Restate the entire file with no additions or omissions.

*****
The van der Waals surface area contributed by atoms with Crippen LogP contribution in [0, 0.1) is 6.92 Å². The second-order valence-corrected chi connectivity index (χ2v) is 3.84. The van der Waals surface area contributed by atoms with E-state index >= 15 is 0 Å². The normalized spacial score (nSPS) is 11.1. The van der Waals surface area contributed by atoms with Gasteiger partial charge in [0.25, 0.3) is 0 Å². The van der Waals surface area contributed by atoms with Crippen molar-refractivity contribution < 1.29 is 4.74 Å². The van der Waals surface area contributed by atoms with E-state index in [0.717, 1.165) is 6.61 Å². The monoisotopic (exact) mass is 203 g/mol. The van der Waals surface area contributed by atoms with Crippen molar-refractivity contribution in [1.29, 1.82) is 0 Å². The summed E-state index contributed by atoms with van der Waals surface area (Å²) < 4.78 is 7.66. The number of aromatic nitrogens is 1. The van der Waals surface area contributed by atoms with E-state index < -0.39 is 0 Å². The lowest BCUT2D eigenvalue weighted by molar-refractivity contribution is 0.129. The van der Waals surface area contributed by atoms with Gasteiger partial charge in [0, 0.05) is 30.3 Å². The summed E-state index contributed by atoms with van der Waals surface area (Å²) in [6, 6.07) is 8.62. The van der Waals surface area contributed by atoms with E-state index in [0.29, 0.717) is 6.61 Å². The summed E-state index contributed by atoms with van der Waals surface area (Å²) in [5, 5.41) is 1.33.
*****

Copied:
The van der Waals surface area contributed by atoms with Crippen LogP contribution in [0, 0.1) is 6.92 Å². The second-order valence-corrected chi connectivity index (χ2v) is 3.84. The van der Waals surface area contributed by atoms with E-state index >= 15 is 0 Å². The normalized spacial score (nSPS) is 11.1. The van der Waals surface area contributed by atoms with Gasteiger partial charge in [0.25, 0.3) is 0 Å². The van der Waals surface area contributed by atoms with Crippen molar-refractivity contribution < 1.29 is 4.74 Å². The van der Waals surface area contributed by atoms with E-state index in [0.717, 1.165) is 6.61 Å². The monoisotopic (exact) mass is 203 g/mol. The van der Waals surface area contributed by atoms with Crippen molar-refractivity contribution in [1.29, 1.82) is 0 Å². The summed E-state index contributed by atoms with van der Waals surface area (Å²) < 4.78 is 7.66. The number of aromatic nitrogens is 1. The van der Waals surface area contributed by atoms with E-state index < -0.39 is 0 Å². The lowest BCUT2D eigenvalue weighted by molar-refractivity contribution is 0.129. The van der Waals surface area contributed by atoms with Gasteiger partial charge in [0, 0.05) is 30.3 Å². The summed E-state index contributed by atoms with van der Waals surface area (Å²) in [6, 6.07) is 8.62. The van der Waals surface area contributed by atoms with E-state index in [0.29, 0.717) is 6.61 Å². The summed E-state index contributed by atoms with van der Waals surface area (Å²) in [5, 5.41) is 1.33.